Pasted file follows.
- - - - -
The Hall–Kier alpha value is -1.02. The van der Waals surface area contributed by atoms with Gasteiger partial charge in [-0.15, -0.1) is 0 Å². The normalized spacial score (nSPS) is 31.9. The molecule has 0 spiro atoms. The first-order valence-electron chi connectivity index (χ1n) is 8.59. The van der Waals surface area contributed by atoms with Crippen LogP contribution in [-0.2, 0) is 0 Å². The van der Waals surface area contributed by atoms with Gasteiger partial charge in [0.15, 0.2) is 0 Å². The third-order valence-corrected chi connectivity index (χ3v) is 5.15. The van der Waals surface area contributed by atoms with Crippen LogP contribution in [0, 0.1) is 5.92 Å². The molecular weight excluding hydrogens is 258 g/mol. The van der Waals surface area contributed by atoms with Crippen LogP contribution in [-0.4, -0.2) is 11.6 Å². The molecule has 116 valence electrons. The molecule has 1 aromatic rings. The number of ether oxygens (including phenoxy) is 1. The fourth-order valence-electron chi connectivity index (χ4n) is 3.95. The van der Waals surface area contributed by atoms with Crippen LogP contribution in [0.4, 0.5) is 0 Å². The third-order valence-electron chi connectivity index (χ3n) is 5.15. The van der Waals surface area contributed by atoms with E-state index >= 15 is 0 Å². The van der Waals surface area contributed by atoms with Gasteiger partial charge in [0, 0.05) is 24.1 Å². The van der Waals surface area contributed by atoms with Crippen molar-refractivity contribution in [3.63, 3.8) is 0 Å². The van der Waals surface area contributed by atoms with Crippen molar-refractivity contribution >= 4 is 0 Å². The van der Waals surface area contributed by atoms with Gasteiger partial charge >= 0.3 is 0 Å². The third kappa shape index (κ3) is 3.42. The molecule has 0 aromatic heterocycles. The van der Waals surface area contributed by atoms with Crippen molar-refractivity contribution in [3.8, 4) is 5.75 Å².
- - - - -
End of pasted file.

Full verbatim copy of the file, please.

The Hall–Kier alpha value is -1.02. The van der Waals surface area contributed by atoms with Gasteiger partial charge in [-0.15, -0.1) is 0 Å². The normalized spacial score (nSPS) is 31.9. The molecule has 0 spiro atoms. The first-order valence-electron chi connectivity index (χ1n) is 8.59. The van der Waals surface area contributed by atoms with Crippen LogP contribution in [-0.2, 0) is 0 Å². The van der Waals surface area contributed by atoms with Gasteiger partial charge in [0.15, 0.2) is 0 Å². The third-order valence-corrected chi connectivity index (χ3v) is 5.15. The van der Waals surface area contributed by atoms with Crippen LogP contribution in [0, 0.1) is 5.92 Å². The molecular weight excluding hydrogens is 258 g/mol. The van der Waals surface area contributed by atoms with Crippen LogP contribution in [-0.4, -0.2) is 11.6 Å². The molecule has 116 valence electrons. The molecule has 1 aromatic rings. The number of ether oxygens (including phenoxy) is 1. The fourth-order valence-electron chi connectivity index (χ4n) is 3.95. The van der Waals surface area contributed by atoms with Crippen LogP contribution in [0.4, 0.5) is 0 Å². The third-order valence-electron chi connectivity index (χ3n) is 5.15. The van der Waals surface area contributed by atoms with E-state index >= 15 is 0 Å². The van der Waals surface area contributed by atoms with Gasteiger partial charge in [0, 0.05) is 24.1 Å². The van der Waals surface area contributed by atoms with Crippen molar-refractivity contribution in [3.63, 3.8) is 0 Å². The van der Waals surface area contributed by atoms with Crippen molar-refractivity contribution >= 4 is 0 Å². The van der Waals surface area contributed by atoms with Gasteiger partial charge >= 0.3 is 0 Å². The third kappa shape index (κ3) is 3.42. The molecule has 0 aromatic heterocycles. The van der Waals surface area contributed by atoms with Crippen molar-refractivity contribution in [3.8, 4) is 5.75 Å².